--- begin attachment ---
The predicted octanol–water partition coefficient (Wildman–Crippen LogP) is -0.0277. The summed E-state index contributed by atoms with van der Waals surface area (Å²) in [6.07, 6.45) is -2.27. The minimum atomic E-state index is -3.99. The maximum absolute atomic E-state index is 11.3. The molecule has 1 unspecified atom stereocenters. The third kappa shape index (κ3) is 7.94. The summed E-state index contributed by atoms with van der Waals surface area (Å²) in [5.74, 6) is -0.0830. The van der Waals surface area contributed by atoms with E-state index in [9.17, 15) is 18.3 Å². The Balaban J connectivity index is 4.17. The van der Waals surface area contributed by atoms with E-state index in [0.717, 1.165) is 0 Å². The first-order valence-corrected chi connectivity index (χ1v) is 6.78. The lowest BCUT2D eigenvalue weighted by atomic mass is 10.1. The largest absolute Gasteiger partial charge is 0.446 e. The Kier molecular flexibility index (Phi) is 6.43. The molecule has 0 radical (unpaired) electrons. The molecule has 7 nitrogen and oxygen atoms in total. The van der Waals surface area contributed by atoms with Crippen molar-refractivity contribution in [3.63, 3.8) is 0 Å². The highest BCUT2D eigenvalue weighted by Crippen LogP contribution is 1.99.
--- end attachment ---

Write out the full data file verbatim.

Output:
The predicted octanol–water partition coefficient (Wildman–Crippen LogP) is -0.0277. The summed E-state index contributed by atoms with van der Waals surface area (Å²) in [6.07, 6.45) is -2.27. The minimum atomic E-state index is -3.99. The maximum absolute atomic E-state index is 11.3. The molecule has 1 unspecified atom stereocenters. The third kappa shape index (κ3) is 7.94. The summed E-state index contributed by atoms with van der Waals surface area (Å²) in [5.74, 6) is -0.0830. The van der Waals surface area contributed by atoms with E-state index in [9.17, 15) is 18.3 Å². The Balaban J connectivity index is 4.17. The van der Waals surface area contributed by atoms with E-state index in [0.717, 1.165) is 0 Å². The first-order valence-corrected chi connectivity index (χ1v) is 6.78. The lowest BCUT2D eigenvalue weighted by atomic mass is 10.1. The largest absolute Gasteiger partial charge is 0.446 e. The Kier molecular flexibility index (Phi) is 6.43. The molecule has 0 radical (unpaired) electrons. The molecule has 7 nitrogen and oxygen atoms in total. The van der Waals surface area contributed by atoms with Crippen molar-refractivity contribution in [3.63, 3.8) is 0 Å². The highest BCUT2D eigenvalue weighted by Crippen LogP contribution is 1.99.